How the Minimum Wage Folks Think, And What Economists Think of That

By Lawrence W. Reed | February 3, 2014 | 2:58 PM EST

Economists (the good ones, anyway) are often frustrated by the difficulty in explaining economics to people who put their good intentions or, in some cases their partisan political agendas, ahead of clear thinking.

Perhaps no issue provides a better example of this than the minimum wage. President Obama, in his State of the Union speech in January, reiterated his longstanding call for raising it-this time from the current $7.25/hour to $10.10.

If you're a lay person and are wondering how a good economist sees the way the minimum wage advocate thinks, the following will explain the matter. The good economists can't help but conclude that minimum wage believers are guilty of one or more of the following errors:

1.  They believe in political law (edicts, orders, mandates, decrees and speeches) but not economic law (supply and demand, the allocative and market-clearing function of prices and wages);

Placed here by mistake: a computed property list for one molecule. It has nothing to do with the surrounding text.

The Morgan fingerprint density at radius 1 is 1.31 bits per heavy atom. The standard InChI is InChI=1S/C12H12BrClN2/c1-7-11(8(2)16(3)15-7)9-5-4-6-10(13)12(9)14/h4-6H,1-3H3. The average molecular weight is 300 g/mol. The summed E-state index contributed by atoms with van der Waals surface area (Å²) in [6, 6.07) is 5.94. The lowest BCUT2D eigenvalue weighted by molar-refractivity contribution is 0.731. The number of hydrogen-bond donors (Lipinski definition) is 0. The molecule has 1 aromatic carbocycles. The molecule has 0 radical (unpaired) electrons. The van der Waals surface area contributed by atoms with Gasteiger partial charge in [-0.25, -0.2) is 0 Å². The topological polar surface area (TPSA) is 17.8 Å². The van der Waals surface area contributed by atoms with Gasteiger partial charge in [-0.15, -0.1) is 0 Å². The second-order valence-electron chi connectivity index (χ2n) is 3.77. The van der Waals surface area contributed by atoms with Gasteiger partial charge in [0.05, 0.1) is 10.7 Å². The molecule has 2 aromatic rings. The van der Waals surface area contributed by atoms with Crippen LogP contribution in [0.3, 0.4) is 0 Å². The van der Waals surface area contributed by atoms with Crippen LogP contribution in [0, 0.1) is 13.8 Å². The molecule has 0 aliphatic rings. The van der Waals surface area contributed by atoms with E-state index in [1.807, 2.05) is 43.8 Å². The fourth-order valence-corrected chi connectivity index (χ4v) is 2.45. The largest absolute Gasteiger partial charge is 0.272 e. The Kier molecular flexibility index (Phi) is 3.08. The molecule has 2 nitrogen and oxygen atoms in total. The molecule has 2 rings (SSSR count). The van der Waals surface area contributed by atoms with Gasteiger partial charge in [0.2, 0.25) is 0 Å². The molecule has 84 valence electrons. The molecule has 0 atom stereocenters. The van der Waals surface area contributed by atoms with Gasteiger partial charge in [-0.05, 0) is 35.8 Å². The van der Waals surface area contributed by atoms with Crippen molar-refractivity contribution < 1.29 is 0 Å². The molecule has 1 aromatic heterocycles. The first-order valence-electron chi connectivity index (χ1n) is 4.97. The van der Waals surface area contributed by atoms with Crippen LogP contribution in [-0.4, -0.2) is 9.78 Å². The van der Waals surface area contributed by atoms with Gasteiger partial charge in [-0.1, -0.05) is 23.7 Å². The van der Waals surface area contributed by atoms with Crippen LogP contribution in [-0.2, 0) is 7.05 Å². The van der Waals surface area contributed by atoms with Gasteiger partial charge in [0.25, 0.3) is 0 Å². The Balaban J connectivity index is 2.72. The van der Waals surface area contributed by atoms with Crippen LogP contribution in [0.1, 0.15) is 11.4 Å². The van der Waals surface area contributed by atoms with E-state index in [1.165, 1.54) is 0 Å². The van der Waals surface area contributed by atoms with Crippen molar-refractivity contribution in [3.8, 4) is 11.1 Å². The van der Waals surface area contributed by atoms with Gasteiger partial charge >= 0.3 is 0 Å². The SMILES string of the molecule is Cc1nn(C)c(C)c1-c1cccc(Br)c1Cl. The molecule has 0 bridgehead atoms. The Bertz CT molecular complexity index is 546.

2.  They are superstitious when it comes to the economy, explaining it in terms of how they "feel" it should work instead of how it actually works;

3.  They think that every job and every person is automatically worth at least as much as Congress decrees to be the minimum;

4.  They believe that even if a person or a job is really worth less than the minimum, employers will still hire them and happily eat the loss;

5.  They often have no clue that they're unwitting accomplices of organized labor, which favors a minimum wage hike as a way to disadvantage its lower-cost or less-skilled or non-union competition;

6.  They usually oppose raising the minimum to $100/hour but can't figure out why the reasoning that leads them to that conclusion applies to any other increase too;

7.  They never tell you that the seven countries in the EU that don't have a minimum wage have 1/3 lower unemployment rates than the 21 countries that do have one, as Cato Institute economist Steve Hanke recently showed;

8.  They rarely care much about evidence, logic, reason, facts or experience if it won't fit on a bumper sticker;

9.  They still feel good about themselves even when shown the negative consequences of their policies because only intentions, not outcomes, matter to them.

So, now you know why good economists get frustrated!

Editor's Note: Lawrence W. Reed is president of the Foundation for Economic Education,